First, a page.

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Most Wanted Man, A

Lionsgate Home Entertainment // R // November 4, 2014
List Price: $29.99 [Buy now and save at Amazon]

Review by Thomas Spurlin | posted November 7, 2014 | E-mail the Author
The Film:

Critiquing the final original project of a successful actor, especially one as well-regarded and prolific as the late Philip Seymour Hoffman, presents its challenges: the urge might be there to elevate the entire film in response to his performance, or to simply give it a pass in order to relish the remaining fresh content of their career. While the remaining Hunger Games films will feature him in his recurring role for two more bouts in the arena, A Most Wanted Man ends up being his last substantial, outside-the-box appearance, and you'd be hard-pressed to find a better showcase for his talent than the methodical atmosphere created by Anton Corbijn. Through a morally-ambiguous deconstruction of suspecting individuals of terrorist ties and activities in metropolitan Germany, Corbijn allows a stream of subtle and pertinent tension to surface amid sleuthing, dot-connecting, and surveillance, driven by a weathered intelligence director who's become entirely proficient at navigating the gray shadows of espionage.

Adapted from John Le Carre's novel by Edge of Darkness scribe Andrew Blovell, A Most Wanted Man slips into the cluttered maze of Hamburg, just as a covert intelligence group spots a suspicious face in CCTV footage. With confirmed ties to known terrorist activity, the half-Russian immigrant -- a victim of aggressive torture -- becomes the subject of Gunther Bachmann's small crew of investigators and plants, following him through the city as he seeks asylum and a means of collecting his family's extensive fortune. Bachmann struggles to cooperate with several domestic and international branches of government who've taken an active interest in his target, Issa Karpov (Grigoriy Dobrygin), as well as the refugee's newly-recruited immigration lawyer, Annabel Richter (Rachel McAdams). As Karpov inches closer to claiming his birthright, tension mounts over his intention with the funds, as well as whether Bachmann's sleuthing will give the suspect so much rope in baiting potential allies that it might end up being too late.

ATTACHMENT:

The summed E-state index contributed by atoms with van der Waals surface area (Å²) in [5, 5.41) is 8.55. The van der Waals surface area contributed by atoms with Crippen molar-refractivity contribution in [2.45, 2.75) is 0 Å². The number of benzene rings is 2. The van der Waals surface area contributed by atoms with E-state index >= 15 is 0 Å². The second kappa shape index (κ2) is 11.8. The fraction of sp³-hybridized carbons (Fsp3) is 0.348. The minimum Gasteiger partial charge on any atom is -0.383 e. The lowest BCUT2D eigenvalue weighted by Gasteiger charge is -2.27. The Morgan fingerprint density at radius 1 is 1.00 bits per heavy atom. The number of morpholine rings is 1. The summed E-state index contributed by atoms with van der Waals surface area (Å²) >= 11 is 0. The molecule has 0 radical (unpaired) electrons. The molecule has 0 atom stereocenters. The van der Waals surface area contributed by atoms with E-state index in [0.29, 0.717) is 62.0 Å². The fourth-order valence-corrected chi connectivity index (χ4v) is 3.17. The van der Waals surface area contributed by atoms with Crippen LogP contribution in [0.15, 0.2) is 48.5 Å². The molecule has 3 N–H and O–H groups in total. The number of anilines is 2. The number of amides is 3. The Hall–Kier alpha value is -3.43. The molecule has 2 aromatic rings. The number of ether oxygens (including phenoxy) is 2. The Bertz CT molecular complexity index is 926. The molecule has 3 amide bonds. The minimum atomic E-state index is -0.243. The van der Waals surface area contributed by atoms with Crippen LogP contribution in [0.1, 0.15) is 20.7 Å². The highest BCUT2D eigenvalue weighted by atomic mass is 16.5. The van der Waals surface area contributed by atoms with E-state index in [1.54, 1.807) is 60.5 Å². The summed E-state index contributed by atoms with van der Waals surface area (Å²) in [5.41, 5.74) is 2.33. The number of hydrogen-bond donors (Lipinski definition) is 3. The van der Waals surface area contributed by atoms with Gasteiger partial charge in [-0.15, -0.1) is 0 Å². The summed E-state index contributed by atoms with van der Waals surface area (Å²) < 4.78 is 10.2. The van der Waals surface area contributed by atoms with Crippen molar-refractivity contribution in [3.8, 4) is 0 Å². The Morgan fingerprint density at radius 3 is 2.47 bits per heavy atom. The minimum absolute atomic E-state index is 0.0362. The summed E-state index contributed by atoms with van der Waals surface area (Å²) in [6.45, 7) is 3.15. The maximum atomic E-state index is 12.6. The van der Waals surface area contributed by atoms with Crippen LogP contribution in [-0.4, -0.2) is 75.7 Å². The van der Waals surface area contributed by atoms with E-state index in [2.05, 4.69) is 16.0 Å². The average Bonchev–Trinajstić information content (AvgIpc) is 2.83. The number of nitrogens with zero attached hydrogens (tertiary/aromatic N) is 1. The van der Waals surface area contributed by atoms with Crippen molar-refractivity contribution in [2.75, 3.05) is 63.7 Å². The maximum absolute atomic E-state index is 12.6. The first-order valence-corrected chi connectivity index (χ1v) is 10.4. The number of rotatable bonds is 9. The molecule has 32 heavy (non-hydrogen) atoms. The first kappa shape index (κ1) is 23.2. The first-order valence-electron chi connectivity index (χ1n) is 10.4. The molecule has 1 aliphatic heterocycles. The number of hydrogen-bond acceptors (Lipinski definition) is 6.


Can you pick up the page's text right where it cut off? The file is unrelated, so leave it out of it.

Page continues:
Those who've seen Anton Corbijn's The American should have an idea of how meticulous, low-impact tension drives the espionage in A Most Wanted Man, though he taps into more verve and momentum as this one maneuvers through the streets of Hamburg. The mystery tends to take hasty jumps through the investigation and the strained political relationships surrounding Gunther, though, relying on willfully vague plotting around Karpov that both expands the story's intrigue and keeps those watching at arm's length. Corbijn hopes to counterbalance the abstraction with hefty, absorbing gray-area themes involving money switching hands, the flawed science of suspicion and intel, and empathizing with those who easily appear capable of monumental charges. Labored plotting and conversations that string everything together prevent it from being entirely successful, rendering stale moments of chatty exposition and an ineffectual romantic angle involving the suspect, but the timely thematic weight that expands within each scene speaks louder.

The potency of A Most Wanted Man relies on capturing the authentic responses of those caught in Hamburg's terrorism web -- Gunther's task force, their targets, and the government branches wanting to both help and regulate their affairs -- and showcasing the impact of so many formidable components brushing against one another. At the center stands Gunther Bachmann, and Philip Seymour Hoffman plays a different form of game-maker in his orchestration of the real-world spy/surveillance tactics in gathering intel on Karpov. Hoffman's scruffy, weathered aura plays incredibly well into Bachmann's worn-down disposition after years of thankless work, thrusting a gravelly yet nuanced accent through his heavy-breathed dedication to fighting terrorism by any means necessary. He displays a great rapport with his comrades, allowing the character's subtle charms to emerge around his closest assistant, Erna Frey (Nina Hoss), and his effective intimidation to persuade local high-profile banker Tommy Brue (a capably European-acting Willem Dafoe) to cooperate with his cause. Robin Wright delivers a subdued spin on Claire Underwood as an American security diplomat, generating disparate energy against Bachmann's ardent agenda.

A Most Wanted Man settles into its rhythm quite similar to the way Tinker Tailor Soldier Spy, another adaptation of one of John Le Carre's novels, does: a reserved flow of suspense moves between elegantly-photographed boardrooms and unglamorous points of scheming and surveillance in Hamburg, mostly free of bombastic chases or shootouts. Director Corbijn adds subtle devices that elevate the electricity in the atmosphere, such as the stressed echo of Bachmann's inhales and exhales while observing a mark, as well as sending Bachmann through mundane locations with visual interest -- angular office floors with pale lighting and bank offices with intricate wood grain walls -- that keep the eyes engaged. The plot itself, however, struggles to hold interest as a dramatic thriller, meandering whenever the focus falls on Issa Karpov's character and his evolving relationship with Annabel, as Rachel McAdams feels out of her depth as an illegal immigrant lawyer. At two hours, even with more opportunities for momentum, the pacing slumps.